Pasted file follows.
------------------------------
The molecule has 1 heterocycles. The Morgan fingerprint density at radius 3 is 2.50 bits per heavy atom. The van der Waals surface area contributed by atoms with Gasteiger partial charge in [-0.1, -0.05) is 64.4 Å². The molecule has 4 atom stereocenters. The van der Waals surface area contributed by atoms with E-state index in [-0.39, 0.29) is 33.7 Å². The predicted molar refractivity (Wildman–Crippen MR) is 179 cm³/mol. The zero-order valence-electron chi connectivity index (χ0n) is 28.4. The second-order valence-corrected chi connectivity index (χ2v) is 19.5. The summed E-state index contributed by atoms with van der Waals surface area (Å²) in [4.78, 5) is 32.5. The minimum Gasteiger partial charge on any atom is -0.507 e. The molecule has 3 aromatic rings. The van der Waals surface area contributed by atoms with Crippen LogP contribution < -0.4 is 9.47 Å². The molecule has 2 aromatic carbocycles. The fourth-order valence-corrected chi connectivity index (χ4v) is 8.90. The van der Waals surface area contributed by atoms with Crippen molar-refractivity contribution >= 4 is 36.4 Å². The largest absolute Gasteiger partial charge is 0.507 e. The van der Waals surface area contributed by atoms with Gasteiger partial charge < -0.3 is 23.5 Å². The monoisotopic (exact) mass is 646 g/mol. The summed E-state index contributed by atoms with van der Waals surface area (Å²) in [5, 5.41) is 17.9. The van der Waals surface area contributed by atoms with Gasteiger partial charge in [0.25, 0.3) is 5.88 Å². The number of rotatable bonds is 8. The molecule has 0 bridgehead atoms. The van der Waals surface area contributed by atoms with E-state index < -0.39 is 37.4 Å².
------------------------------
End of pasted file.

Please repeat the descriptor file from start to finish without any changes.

The molecule has 1 heterocycles. The Morgan fingerprint density at radius 3 is 2.50 bits per heavy atom. The van der Waals surface area contributed by atoms with Gasteiger partial charge in [-0.1, -0.05) is 64.4 Å². The molecule has 4 atom stereocenters. The van der Waals surface area contributed by atoms with E-state index in [-0.39, 0.29) is 33.7 Å². The predicted molar refractivity (Wildman–Crippen MR) is 179 cm³/mol. The zero-order valence-electron chi connectivity index (χ0n) is 28.4. The second-order valence-corrected chi connectivity index (χ2v) is 19.5. The summed E-state index contributed by atoms with van der Waals surface area (Å²) in [4.78, 5) is 32.5. The minimum Gasteiger partial charge on any atom is -0.507 e. The molecule has 3 aromatic rings. The van der Waals surface area contributed by atoms with Crippen LogP contribution < -0.4 is 9.47 Å². The molecule has 2 aromatic carbocycles. The fourth-order valence-corrected chi connectivity index (χ4v) is 8.90. The van der Waals surface area contributed by atoms with Crippen molar-refractivity contribution >= 4 is 36.4 Å². The largest absolute Gasteiger partial charge is 0.507 e. The van der Waals surface area contributed by atoms with Gasteiger partial charge < -0.3 is 23.5 Å². The monoisotopic (exact) mass is 646 g/mol. The summed E-state index contributed by atoms with van der Waals surface area (Å²) in [5, 5.41) is 17.9. The van der Waals surface area contributed by atoms with Gasteiger partial charge in [0.25, 0.3) is 5.88 Å². The number of rotatable bonds is 8. The molecule has 0 bridgehead atoms. The van der Waals surface area contributed by atoms with E-state index < -0.39 is 37.4 Å².